When trying to deal with low back pain a lot of people recommend working on the abs. My own feeling is that since I experience low back pain mostly while standing, a better solution is to work on improving hip muscle control and stability.
The better I can control my hip muscles the better I can use them to stabilize my pelvis relative to my thigh bones and then my abs have a stable foundation from which to work on stabilizing and controlling the spine and ribcage.
And rather than doing these exercises while laying down, I like to do hip stability exercises while standing.
To make it easier to do hip stability exercises one of the first things that I do with my students is an exercise to enable them to better feel and control their pelvis while standing. And so I have them practice turning their pelvis to one side while standing with weight even on both feet with knees slightly bent.
Rather than just turning the pelvis to the right and left the exercise is to slowly turn the pelvis to the right while focusing on feeling the mass of the pelvis. Then I have them turn it back to the front. The next exercise is to then repeat these actions while standing on one foot.
Once they are used to feeling and controlling the pelvis with this simple exercise, the next exercise is to practice turning the ribcage relative to the pelvis while standing on both legs. Here the goal is to use the hip muscles to keep the pelvis stable while using the abs and intercostals to twist and turn the ribcage relative to the pelvis.
To increase the work in this hip stability exercise I then have my students doing it while standing on one leg.
A yoga pose where both actions can be practiced is Revolving Triangle. While bent forwards and twisting to the side the idea is to stabilize the hips (using the experience from the standing hip turn and the standing ribcage twist) while using the abs to turn the ribcage relative to the pelvis.
Going back to the standing hip turn, the idea of this exercise is to feel the action of the hip muscles while turning the pelvis. Then instead of using the hip muscles to turn the pelvis, in revolving triangle use the actions of internal rotation and external rotation of the hip against each other to keep the hip stable.
Another favorite hip stability exercise is the standing side bend. This isn't so much a hip stabilizing action as it is an action for learning to feel the muscles that work on the hips and legs. For this exercise the idea is to engage the muscles on the short side of the body while opening or stretching the long side of the body. The action that is most applicable to hip stability is squeezing the side of the thigh and buttock.
This action can then be used in a pose like triangle pose. In one of the variations that I teach I like to have my students engage the outer thigh of the "back leg" (the front leg is the leg that you are leaning towards) prior to lifting the hand and reaching both hands past the ears.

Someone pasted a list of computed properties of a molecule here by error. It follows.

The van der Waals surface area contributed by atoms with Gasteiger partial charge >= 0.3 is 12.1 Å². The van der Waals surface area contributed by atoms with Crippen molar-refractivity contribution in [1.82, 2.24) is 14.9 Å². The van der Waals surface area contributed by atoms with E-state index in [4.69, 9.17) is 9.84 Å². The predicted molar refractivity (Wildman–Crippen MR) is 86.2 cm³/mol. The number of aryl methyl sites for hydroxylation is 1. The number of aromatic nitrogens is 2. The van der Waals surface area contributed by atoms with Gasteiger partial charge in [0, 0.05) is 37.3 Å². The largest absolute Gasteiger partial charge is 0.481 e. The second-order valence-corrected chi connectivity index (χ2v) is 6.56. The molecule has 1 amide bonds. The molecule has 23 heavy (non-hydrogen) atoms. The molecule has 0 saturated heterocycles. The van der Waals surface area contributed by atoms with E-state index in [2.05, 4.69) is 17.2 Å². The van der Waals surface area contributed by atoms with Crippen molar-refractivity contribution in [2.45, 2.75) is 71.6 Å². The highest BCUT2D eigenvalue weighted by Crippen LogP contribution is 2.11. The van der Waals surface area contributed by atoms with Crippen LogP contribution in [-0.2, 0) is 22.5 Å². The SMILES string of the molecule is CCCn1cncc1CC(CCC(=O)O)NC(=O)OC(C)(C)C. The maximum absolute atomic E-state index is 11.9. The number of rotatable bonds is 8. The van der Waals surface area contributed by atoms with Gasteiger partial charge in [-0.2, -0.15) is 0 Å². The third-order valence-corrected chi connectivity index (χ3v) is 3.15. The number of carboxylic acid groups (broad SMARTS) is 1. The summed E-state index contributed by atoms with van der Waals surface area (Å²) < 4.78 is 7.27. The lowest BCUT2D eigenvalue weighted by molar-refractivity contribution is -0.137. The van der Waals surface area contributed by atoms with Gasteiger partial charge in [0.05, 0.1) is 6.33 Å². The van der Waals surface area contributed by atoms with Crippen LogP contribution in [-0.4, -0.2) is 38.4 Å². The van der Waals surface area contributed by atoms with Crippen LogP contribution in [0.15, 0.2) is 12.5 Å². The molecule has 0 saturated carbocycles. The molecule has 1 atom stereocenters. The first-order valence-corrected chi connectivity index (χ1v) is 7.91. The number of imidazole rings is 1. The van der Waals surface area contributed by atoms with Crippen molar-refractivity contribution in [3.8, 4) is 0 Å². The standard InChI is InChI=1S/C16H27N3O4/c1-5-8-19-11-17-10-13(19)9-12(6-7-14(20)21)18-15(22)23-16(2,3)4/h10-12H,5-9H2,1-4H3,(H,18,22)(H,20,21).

I've recently been dealing with both old and new knee problems and one of the things that I'm rediscovering is that the knee affects the hip and vice versa. To that end hip stability exercises should also include so knee awareness and knee control exercises.
To that end I like to do side angle pose. One way to practice knee awareness is with the knees straight engage the outer thigh of the back leg. Then slowly bend the front knee. By slowly I mean take at least 5 seconds to bend it completely (so that thigh is horizontal or nearly so) and another 5 or more to straighten the knee again.
I like to slowly straighten and bend the knee while keeping the pelvis and ribcage tilted towards the front leg. After a few repetitions then I add the arms in, reaching one arm or both arms to the side while bending the knee and then relaxing them when straightening the knee.
Another bent knee hip stability exercise is Warrior 1.
For this exercise make the back knee feel "strong". Squeeze the front, sides and back of the back knee. Then slowly bend the front knee while bending the thoracic spine backwards and lifting and expanding the ribcage. Then slowly straighten the knee and allow the thoracic spine to bend forwards.
After a few repetitions I'll add an arm lift, reaching the arms to the side and up as the knee bends and the chest opens, lowering the arms as the knee returns to being straight.
One of my favorite hip stability exercises is to bend forwards and then shift weight to one foot. Both hands can be on the floor initially. After shifting weight to one foot, lift the other foot. Then shift back far enough that the arms relax. Press the toes down and stabilize the feet and ankles (and stabilize the hip joint) and then lift both hands.
Keep the lifted leg parallel with the standing leg. Don't reach it back. Instead work at pulling it forwards.
One Supine Pose yoga pose you can use for hip stability is bridge yoga pose. Focus on squeezing the buttocks to press the hips up to the ceiling. You can also focus on pressing the feet down.
Afterwards reach the arms and legs up while laying on your back.
Why improve muscle control?
Muscle control not only helps you to control your body, it also helps you to feel it.
Muscle activation creates the tension that not only moves your body, but helps you to "sense" it.
With better muscle control you can use your body with less effort and make it easier to balance, improve flexibility and deal with pain and poor posture.